The Council expressed its willingness to meet in Oslo for discussions on climate change with the Umbrella Group (including the US, Japan, Canada and Australia). After a lunchtime telephone discussion between the Troika and representatives of the Group, the Presidency reported that the Oslo meeting would not take place as the Group felt there to be insufficient common ground at the present time. Council Conclusions broadly reflect the outcome of these discussions, although the UK made a minutes statement to clarify one part of the Conclusions.

Council reached agreement on a Community Framework for co-operation to promote sustainable urban development. The Council agreed on a budget of euro 14 million over a four-year period from 2001, the same figure as finally proposed by the European Parliament in amending the Commission's original proposal of euro 12.5 million over the same period. Since Council agreed the proposal in the same terms as voted by the European Parliament it was adopted without the need for a second reading.

Council reached Common Position on the proposed Framework Directive on Assessment and Management of Environmental Noise. This will introduce a common EU standard for noise measurement, harmonised noise level monitoring and mapping, along with a new EU noise indicator, but does not impose an EU wide limit value for ambient noise. Council also invited the Commission to make proposals for new or more stringent binding noise emissions limits from specific sources, including vehicles and outdoor machinery.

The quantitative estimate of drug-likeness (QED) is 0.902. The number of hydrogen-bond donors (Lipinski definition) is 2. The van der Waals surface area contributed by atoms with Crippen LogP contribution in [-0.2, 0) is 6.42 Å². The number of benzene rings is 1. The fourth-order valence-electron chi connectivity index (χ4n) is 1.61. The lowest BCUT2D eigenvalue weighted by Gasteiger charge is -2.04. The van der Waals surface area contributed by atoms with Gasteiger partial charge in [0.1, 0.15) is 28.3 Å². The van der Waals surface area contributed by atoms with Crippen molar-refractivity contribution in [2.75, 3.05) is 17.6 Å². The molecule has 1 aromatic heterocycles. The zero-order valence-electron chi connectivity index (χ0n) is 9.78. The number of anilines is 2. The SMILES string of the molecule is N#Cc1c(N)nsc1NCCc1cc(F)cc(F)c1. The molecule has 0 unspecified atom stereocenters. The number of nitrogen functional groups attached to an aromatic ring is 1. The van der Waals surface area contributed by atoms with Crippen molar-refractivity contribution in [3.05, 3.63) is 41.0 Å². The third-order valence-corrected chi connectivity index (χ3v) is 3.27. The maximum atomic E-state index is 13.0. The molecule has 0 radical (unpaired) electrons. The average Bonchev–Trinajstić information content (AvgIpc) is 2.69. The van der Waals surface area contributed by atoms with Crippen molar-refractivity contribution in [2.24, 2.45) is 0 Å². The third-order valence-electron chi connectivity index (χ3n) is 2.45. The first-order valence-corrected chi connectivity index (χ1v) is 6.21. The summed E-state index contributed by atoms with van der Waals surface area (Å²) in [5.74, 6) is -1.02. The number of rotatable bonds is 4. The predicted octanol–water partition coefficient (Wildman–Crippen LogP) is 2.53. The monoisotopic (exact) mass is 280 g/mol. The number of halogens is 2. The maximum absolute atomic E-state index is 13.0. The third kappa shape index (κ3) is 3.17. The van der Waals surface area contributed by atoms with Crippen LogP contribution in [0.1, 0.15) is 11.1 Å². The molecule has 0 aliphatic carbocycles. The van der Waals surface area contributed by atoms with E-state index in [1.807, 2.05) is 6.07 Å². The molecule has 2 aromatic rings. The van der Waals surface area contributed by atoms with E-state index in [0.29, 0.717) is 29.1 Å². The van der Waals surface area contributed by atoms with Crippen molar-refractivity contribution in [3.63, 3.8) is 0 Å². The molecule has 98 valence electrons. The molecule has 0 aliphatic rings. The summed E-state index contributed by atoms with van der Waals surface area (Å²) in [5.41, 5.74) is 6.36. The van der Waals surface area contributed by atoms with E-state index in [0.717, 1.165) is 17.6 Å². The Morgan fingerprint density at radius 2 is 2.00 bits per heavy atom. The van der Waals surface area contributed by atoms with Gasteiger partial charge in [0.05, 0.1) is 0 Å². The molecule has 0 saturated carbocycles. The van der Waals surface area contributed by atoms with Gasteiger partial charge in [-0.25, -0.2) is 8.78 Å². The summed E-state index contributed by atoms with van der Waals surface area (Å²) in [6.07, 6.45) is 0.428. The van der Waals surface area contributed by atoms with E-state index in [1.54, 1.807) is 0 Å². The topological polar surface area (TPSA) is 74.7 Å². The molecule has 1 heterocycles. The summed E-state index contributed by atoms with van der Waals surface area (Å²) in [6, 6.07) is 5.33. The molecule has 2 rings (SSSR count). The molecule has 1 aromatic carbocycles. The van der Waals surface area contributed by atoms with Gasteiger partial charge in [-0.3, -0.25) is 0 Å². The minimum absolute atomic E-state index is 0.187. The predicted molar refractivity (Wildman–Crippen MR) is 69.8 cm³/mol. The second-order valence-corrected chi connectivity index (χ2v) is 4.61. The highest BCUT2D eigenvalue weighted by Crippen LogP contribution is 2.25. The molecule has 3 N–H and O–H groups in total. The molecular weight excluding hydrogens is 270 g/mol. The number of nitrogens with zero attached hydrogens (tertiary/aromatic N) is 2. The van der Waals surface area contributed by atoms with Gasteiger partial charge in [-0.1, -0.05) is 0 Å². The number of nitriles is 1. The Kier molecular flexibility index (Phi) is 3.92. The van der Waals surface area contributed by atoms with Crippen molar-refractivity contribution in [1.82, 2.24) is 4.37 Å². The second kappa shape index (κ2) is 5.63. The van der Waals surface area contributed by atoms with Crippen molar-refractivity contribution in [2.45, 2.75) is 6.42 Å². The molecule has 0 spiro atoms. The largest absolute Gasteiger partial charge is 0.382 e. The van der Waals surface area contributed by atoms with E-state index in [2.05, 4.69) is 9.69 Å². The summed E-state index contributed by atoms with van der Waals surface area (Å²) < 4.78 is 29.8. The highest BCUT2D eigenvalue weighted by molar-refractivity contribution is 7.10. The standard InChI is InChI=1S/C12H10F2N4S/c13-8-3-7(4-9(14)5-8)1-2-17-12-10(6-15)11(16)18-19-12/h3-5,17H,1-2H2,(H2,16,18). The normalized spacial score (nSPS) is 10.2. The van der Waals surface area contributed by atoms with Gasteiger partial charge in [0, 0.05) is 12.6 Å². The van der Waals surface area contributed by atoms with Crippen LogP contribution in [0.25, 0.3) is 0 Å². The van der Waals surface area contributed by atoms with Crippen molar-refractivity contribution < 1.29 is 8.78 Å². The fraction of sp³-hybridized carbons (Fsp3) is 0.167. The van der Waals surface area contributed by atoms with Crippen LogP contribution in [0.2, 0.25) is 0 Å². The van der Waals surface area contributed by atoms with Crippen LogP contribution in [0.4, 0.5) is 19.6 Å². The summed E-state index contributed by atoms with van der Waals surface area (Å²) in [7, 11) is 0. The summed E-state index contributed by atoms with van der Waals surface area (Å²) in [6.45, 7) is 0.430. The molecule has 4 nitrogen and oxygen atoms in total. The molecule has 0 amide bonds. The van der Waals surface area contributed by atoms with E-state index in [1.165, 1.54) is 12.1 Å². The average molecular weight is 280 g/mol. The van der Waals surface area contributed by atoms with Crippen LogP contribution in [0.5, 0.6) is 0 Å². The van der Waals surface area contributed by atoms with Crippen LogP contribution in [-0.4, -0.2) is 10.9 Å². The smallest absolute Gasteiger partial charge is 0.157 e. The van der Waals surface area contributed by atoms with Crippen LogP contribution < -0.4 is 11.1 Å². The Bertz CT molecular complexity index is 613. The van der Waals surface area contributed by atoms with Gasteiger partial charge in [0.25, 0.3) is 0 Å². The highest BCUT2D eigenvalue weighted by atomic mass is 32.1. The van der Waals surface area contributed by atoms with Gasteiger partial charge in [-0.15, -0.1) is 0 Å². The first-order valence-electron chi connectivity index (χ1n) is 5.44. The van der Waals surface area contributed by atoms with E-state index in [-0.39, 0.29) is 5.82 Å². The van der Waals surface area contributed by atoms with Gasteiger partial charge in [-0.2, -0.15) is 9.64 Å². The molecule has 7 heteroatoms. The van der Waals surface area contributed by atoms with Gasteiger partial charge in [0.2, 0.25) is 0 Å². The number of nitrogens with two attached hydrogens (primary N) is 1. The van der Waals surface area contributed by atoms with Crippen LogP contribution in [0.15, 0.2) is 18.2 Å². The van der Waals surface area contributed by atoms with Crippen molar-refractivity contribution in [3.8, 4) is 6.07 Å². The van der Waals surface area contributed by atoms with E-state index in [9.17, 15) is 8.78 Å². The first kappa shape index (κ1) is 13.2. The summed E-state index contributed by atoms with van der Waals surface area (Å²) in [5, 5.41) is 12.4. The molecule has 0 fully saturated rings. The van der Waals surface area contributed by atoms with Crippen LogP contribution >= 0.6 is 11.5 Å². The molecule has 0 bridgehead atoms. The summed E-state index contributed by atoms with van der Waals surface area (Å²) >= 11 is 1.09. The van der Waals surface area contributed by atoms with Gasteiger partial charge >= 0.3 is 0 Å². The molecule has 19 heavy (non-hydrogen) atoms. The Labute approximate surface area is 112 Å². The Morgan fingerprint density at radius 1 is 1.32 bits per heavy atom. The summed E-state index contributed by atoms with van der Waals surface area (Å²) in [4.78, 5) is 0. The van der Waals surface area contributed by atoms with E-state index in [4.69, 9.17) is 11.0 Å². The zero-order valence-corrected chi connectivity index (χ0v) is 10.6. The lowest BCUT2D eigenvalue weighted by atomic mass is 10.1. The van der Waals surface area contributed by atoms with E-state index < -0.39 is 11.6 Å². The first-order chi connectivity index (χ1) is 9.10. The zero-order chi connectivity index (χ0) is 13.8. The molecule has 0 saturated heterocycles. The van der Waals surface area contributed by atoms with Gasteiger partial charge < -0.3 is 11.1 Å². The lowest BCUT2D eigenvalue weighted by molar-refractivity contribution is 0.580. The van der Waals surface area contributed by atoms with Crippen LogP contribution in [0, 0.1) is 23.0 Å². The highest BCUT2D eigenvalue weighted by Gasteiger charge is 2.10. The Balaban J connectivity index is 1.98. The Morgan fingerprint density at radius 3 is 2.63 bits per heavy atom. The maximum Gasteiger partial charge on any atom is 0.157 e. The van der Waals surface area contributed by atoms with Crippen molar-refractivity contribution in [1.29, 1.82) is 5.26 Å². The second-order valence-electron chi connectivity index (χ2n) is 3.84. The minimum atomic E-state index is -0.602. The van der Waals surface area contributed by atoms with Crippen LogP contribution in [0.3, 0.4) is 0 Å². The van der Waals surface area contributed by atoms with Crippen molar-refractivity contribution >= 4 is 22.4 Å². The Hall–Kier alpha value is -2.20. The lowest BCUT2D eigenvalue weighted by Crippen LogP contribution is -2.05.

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Conclusions were agreed on global environmental governance, essentially to strengthen the UN Environment Programme (UNEP) and improve the co-ordination of international environmental institutions. The EU will look into the possibilities of increasing its contribution to UNEP providing other contributors do likewise. Detailed proposals on these issues will be developed for discussion at the European Council in Gothenburg next June, in preparation for the Rio + 10 Conference in 2002.

Proposals for Directives on Waste Electrical and Electronic Equipment (WEEE) and Restriction of use of certain Hazardous Substances in electrical and electronic equipment (RoHS) were discussed. The Presidency explained that the EP had not given its opinion so Common Position was not achievable, but it aimed to develop a view on a common approach. I made it clear that the proposals had not cleared Parliamentary Scrutiny and I could not, therefore, agree a text. However, a useful discussion enabled a clearer view to emerge of the possible range for agreement on the timetables for producer responsibility, and for recovery and recycling targets.

Council adopted, without debate, brief Conclusions on the Commission's review of the Auto Oils II programme calling for further proposals on fuel specifications and the control of vehicle emissions. Orientation debates were held on: the application of the Aarhus Convention to European Institutions, as regards access to environmental information; the Commission's white paper on Environmental Liability; and on traceability and labelling of GMOs.

Over dinner Ministers received informal progress reports from the Commission on the following, as there had been no time for taking these items during Council: Sixth Environmental Action Plan; the review of the EU chemical legislation; the planned Green Paper on Integrated Product Policy; Community guidelines on State Aid for the Environment; international negotiations on the Persistent Organic Pollutants Convention; and the Resolution adopted by the General Affairs Council on 4-5 December on the Precautionary Principle.